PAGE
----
March 28, 2017
It would appear that we will not be allowed to have an election to revoke permission for issuing the bonds for the arena.
There may be more recent case law, but the most recent case we can find dealing with the issue is the 1932 appeals court case Orr v. Marrs.
In that case the voters approved a bond issue for a school district. Subsequently three-fourths of the registered voters signed a petition asking that the bonds not be issued. The school board agreed and issued an order rescinding the vote of the taxpayers.
From the court’s decision:
It is fundamental that voters of a district can only exercise such powers as are conferred by statute, either expressly or by implication. All powers not expressly or by implication conferred are excluded. The power to rescind the former vote for the bond issue not being expressly given by the statute, it may not be, it is believed, reasonably implied. The power to vote on a bond issue implies the power to vote against it, but not to vote to rescind it after it has been regularly authorized.
If the Legislature had intended to grant the right of withdrawal of the vote, it could easily have been expressed.
New laws may have been passed that would allow a vote to rescind a bond vote but we have not been able to find any.
Just don’t issue a contract
At this point it would appear that our only hope of not building the arena is for city council to fail to authorize construction.
If they do nothing the arena will not be built.
That would open up the possibility of a mandamus action that would seek to compel each city representative to vote to approve construction. A problem there would be that each city representative could vote no on a proposed construction contract if they thought the contract was not in the public’s better interest.
We deserve better
March 27, 2017
This came in via the “Your comments” button:
Answers please…..how can our students in EPISD be expected to do good on the STAAR test when it is above 90° in the classrooms. Can we please take out a loan from Cabrerras generous raise to pay for someone to turn on the air conditioners at our schools for our students?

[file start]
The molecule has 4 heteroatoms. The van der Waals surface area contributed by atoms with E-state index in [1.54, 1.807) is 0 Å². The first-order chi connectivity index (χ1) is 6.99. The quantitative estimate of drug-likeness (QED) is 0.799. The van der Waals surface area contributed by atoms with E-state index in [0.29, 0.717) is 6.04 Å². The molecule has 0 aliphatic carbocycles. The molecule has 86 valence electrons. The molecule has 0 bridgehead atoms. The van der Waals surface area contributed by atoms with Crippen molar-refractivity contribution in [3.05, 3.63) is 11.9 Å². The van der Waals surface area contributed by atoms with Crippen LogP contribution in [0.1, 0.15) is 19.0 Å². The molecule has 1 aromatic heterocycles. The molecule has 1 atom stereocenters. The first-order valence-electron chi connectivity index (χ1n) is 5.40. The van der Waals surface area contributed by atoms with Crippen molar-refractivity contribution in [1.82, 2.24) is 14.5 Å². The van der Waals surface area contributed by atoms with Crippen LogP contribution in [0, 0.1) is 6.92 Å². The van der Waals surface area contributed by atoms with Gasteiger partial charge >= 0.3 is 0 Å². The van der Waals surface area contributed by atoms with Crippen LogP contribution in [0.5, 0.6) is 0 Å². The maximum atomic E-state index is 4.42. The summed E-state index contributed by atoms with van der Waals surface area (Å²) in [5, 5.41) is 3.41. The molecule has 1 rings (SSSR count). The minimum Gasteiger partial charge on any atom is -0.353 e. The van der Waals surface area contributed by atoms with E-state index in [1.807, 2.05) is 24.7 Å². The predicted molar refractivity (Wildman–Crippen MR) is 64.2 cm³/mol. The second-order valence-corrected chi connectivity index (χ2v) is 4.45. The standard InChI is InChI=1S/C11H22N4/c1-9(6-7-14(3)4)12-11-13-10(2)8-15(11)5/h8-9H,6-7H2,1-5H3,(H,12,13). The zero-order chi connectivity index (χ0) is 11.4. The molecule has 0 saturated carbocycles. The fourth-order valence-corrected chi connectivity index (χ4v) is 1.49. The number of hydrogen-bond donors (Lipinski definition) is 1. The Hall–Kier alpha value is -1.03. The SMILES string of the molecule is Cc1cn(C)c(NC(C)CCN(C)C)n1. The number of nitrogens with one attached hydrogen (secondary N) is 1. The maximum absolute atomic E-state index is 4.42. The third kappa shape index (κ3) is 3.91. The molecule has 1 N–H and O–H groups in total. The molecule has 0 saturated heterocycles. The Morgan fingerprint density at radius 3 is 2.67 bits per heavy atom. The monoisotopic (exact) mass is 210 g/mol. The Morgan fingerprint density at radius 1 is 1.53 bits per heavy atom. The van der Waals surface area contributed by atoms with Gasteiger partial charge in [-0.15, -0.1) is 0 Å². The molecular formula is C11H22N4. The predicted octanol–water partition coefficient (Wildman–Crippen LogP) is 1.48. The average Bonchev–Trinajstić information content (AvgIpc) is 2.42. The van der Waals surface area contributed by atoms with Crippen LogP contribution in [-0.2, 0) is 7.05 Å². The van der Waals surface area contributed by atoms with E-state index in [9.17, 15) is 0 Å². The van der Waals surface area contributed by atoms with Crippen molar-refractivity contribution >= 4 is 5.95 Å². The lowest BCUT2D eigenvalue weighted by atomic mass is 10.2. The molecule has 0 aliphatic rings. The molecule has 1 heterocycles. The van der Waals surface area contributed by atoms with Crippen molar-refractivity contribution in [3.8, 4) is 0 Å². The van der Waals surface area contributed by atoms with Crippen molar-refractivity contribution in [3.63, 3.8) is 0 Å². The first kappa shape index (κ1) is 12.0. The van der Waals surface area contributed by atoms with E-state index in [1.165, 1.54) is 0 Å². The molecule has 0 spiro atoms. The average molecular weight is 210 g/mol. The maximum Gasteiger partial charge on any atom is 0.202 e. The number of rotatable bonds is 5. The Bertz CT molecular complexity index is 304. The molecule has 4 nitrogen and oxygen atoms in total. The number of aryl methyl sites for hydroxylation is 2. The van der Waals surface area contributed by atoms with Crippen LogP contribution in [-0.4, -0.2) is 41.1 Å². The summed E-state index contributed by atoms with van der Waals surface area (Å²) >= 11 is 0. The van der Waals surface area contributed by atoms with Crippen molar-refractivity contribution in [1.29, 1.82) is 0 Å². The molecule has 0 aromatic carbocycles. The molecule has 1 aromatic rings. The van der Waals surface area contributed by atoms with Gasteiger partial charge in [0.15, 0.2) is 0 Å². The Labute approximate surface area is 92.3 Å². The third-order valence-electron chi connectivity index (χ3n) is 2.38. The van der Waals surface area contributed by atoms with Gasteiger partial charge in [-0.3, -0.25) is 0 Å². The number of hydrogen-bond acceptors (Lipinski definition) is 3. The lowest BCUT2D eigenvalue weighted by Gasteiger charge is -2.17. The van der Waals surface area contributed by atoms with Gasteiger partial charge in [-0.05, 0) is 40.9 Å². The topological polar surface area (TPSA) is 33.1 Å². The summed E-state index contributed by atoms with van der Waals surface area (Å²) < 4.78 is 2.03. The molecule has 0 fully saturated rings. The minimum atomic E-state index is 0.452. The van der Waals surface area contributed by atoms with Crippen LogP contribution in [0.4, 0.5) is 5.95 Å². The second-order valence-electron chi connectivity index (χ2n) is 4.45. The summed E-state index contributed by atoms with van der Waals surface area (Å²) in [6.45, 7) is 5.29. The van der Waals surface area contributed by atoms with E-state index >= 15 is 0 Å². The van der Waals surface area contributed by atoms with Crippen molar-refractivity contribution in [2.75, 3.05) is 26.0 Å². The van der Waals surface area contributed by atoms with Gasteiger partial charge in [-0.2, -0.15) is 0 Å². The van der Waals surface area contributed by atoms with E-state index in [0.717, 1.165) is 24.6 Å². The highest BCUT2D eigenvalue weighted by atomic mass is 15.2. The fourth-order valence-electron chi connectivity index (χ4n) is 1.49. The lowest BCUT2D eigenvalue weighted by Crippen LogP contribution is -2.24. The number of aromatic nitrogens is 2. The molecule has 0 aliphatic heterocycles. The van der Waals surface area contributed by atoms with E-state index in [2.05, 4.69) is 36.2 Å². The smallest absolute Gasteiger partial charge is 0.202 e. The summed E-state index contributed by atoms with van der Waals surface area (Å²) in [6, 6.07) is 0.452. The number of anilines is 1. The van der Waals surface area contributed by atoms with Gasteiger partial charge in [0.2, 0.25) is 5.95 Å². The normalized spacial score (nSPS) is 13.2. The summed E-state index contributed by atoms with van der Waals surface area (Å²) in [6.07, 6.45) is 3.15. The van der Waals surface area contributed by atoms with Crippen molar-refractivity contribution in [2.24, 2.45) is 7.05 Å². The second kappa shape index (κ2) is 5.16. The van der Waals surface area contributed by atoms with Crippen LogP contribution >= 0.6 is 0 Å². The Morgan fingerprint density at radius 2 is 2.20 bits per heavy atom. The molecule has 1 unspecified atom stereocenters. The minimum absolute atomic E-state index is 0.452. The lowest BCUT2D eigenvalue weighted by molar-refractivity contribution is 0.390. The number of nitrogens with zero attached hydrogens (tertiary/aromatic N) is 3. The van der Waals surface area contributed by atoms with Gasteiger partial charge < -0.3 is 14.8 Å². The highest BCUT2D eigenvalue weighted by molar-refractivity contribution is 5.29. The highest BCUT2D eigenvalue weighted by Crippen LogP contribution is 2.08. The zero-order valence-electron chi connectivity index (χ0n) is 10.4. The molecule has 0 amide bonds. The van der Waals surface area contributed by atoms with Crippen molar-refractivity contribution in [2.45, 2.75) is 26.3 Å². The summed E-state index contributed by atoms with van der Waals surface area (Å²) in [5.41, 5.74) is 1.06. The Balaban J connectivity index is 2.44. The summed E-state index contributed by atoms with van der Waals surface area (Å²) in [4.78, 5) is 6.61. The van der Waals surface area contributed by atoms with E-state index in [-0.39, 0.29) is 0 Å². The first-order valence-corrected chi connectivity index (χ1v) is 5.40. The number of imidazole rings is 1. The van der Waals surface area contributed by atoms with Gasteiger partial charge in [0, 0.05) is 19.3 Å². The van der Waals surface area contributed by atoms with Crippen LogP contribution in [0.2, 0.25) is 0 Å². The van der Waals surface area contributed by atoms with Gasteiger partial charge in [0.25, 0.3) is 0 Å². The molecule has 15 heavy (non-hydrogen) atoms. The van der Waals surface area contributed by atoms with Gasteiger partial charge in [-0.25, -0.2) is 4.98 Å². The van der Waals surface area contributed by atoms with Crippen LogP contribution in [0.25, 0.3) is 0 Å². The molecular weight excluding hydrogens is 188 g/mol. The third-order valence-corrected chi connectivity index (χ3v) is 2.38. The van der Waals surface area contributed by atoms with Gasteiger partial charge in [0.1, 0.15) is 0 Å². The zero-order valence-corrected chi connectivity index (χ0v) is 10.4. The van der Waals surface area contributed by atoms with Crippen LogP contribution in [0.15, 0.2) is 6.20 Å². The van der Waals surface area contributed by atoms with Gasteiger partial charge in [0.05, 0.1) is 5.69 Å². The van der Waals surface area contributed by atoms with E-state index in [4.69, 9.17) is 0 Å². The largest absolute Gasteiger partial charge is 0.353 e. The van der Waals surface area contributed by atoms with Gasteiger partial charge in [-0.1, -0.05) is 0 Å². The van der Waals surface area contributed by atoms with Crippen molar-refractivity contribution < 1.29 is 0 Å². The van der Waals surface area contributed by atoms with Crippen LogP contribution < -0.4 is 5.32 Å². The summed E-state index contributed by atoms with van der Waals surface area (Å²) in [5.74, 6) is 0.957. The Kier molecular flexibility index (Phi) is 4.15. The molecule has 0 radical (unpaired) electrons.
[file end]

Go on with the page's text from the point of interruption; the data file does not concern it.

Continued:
It would be interesting to see which schools already have air conditioning turned on. Could it be Cabrerra”s childrens schools or our board members favorites?? Wake up people….the preferential treatment is worse now than its ever been.
EPISD students deserve BETTER!
March 26, 2017
We heard a segment on NPR the other day about recent viewership of television programs that feature black actors.
The commentator made a point of letting us know that non-black people watch the programs. It sounded like this was a surprise to her.
She gave an example of a TV program where over 60% of the viewers were not black.
The percentage of black members in our population is around 13%.
It is not difficult to figure out how the viewers were predominantly not black.
It seems to us that these guys are trying too hard to make issues out of what in fact is normal.
Have we missed something here?
We deserve better
March 25, 2017
Some of the candidates for city council responded to the question that we posted on their FaceBook pages:
Cassandra Hernandez-Brown (district 3):
Brutus, I voted for a Downtown arena in 2012 and I support a DT arena. I will help to ensure that everyone is treated respectfully and fairly. If I can answer a specific question, I am happy to respond.
Jose Plasencia (district 4):
I currently oppose the location of the Arena, I do not believe we should be displacing a community. Also the cost on land acquisition will.cosy over $7 million, and as 3 homeowners have stated they will mot sell which The City would have to use eminent domain which could take years to settle and be a costly court battle. I would like to see the arena placed at Cohen for one it is city owned property in a very underutilized facility, it has easy access to roads, a beautiful view, and has a large amount of space. Knowing that is very unlikely I would support the Arena downtown in a more feasible location that doesn’t require the demolition of a community, there are many locations downtown that the arena can be built.
Apologies for my spelling I am using my phone.
Jud Burgess (district 2):